We have some older published RNA-seq data that we would like to quantify with Salmon, but paired-end read lengths differ quiet a bit, ranging from 2x100bp, over 75/25bp, 50/50bp, 35/35bp and some other combinations. Should one use the same index for all files, so like
-k=19 (to handle the 35bp reads), or rather several ones, like
-k=31 for the longer reads, and
-k=19 for for the shorter reads? Would it induce a kind of mappability/quantification bias if one uses different indices for different files, especially if different runs (lane replicates) belong to the same patient? Another possibility would be to trim all reads to a fixed read length, which in this case would be the shortest read length in the whole dataset (25bp). Your opinions would be appreciated.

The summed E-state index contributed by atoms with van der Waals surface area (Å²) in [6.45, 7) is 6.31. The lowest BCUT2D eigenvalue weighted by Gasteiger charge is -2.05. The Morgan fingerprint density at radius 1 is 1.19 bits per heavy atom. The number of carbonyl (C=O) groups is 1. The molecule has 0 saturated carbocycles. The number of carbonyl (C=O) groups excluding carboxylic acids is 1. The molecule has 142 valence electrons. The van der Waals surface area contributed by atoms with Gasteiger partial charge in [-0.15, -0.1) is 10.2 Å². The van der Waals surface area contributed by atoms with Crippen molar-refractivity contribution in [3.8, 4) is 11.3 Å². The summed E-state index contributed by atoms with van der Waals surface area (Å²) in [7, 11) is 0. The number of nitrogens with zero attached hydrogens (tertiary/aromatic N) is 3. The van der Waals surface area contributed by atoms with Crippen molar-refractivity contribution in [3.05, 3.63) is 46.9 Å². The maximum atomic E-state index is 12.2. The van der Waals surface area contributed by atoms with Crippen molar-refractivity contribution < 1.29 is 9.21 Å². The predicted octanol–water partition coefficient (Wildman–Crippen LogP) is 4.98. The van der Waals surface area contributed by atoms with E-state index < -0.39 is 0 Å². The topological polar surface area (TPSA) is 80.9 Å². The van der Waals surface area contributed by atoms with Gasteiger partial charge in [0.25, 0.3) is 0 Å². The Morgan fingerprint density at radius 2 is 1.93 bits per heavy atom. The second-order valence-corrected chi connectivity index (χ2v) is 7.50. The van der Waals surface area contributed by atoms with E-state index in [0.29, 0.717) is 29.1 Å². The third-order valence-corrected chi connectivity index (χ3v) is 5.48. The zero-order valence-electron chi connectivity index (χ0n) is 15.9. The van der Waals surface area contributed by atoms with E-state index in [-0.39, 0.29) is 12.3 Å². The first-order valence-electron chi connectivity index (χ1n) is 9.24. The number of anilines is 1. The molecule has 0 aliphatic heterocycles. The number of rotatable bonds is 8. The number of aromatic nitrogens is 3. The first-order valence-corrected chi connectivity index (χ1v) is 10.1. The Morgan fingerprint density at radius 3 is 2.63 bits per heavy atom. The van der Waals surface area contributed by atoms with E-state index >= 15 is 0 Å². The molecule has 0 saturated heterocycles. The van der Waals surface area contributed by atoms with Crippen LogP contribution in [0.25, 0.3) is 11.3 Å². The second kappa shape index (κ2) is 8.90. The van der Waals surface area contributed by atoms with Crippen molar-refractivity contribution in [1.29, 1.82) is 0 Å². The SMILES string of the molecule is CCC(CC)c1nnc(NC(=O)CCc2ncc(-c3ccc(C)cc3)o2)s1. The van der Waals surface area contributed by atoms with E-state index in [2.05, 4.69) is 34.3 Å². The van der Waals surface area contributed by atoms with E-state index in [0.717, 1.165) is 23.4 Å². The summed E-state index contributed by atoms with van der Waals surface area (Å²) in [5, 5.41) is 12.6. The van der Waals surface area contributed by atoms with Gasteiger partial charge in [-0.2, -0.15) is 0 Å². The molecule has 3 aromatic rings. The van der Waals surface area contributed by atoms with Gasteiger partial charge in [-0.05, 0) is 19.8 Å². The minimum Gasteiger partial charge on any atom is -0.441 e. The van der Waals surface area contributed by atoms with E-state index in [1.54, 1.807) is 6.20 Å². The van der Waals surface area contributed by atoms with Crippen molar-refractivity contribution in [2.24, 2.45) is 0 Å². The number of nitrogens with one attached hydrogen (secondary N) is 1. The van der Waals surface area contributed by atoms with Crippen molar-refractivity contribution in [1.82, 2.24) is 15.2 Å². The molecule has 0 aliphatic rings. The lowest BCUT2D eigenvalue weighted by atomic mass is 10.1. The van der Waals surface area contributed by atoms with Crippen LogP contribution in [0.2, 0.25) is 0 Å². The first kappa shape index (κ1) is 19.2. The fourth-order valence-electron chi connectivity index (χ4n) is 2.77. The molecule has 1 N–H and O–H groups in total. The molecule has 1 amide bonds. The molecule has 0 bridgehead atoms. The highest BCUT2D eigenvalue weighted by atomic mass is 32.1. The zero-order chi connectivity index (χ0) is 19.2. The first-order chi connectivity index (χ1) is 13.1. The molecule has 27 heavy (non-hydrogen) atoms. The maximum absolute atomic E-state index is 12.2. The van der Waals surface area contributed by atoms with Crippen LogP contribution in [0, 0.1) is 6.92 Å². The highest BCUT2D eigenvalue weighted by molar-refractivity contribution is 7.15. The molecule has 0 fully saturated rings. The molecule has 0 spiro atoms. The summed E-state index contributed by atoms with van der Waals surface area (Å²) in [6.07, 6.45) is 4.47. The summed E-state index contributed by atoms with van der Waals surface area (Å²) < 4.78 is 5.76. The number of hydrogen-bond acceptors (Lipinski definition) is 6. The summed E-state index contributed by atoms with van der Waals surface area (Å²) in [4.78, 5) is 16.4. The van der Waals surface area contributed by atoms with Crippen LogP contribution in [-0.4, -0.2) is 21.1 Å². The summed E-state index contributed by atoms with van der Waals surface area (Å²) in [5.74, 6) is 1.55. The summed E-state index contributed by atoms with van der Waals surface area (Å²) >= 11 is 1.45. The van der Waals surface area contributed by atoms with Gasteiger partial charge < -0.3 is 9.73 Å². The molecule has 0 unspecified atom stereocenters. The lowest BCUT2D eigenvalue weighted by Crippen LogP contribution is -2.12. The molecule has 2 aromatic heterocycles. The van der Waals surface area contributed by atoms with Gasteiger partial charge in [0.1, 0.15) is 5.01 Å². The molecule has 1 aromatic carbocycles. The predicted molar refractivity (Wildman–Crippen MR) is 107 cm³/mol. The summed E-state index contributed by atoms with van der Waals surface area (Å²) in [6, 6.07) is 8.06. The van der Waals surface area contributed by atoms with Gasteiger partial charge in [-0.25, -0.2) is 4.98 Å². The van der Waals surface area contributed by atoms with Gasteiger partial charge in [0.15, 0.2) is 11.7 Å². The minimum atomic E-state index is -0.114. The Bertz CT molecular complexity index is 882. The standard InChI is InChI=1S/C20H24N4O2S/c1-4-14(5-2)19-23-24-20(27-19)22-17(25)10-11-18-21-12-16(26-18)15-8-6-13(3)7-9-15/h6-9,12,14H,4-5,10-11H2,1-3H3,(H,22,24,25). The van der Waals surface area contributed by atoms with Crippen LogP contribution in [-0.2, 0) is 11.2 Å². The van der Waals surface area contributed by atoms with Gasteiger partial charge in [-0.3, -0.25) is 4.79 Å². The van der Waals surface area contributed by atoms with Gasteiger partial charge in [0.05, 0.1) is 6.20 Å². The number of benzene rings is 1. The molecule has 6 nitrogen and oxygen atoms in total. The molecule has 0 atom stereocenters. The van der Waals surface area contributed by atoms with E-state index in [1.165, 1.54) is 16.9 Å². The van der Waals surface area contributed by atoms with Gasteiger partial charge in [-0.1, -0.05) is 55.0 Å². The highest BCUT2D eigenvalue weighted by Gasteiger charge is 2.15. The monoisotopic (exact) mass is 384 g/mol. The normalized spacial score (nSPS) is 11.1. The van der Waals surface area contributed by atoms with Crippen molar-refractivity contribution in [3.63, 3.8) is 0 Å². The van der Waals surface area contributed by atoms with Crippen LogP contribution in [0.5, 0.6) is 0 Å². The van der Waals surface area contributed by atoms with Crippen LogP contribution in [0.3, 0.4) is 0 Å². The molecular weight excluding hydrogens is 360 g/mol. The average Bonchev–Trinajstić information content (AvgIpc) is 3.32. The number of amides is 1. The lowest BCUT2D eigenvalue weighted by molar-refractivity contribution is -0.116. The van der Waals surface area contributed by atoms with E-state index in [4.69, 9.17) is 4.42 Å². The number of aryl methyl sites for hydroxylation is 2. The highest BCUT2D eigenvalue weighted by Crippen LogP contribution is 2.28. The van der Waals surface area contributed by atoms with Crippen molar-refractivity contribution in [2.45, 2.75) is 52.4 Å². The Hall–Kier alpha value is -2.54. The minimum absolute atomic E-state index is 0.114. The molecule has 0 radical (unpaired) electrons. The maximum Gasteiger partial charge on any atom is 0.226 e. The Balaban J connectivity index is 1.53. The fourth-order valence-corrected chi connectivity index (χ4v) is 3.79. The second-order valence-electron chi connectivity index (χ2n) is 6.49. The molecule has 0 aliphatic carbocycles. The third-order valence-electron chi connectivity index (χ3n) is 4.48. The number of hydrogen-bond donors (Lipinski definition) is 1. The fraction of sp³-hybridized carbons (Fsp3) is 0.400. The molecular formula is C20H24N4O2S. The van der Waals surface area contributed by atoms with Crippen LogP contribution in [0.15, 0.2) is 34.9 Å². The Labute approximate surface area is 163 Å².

EDIT: Following up on this, I quantified four different samples (varying read lengths, x-axis) with salmon, default settings and
--validatemappings against the human gencode_v28 (varying kmer length, legend) and saw that the kmer length plays a very minor role in the mapping percentage (not discussing now if these samples are good or bad towards quality):
As a comparison, these samples, mapped with HISAT2, defaults, against hg38, have the following mapping rates,
36-36 (75%, 63%) 51-51(76%, 69%) 75-75 (98%, 95%) 76-26 (43%, 0.06%)
The kmer length has a little influence on the mapping rate. Therefore, (as most samples I have have either 50 or 76bp reads) I will probably use something like
-k=25 for all samples, categorically discard those that have either a fwd or rev read length of 26bp, and indicate the read length in the DE design.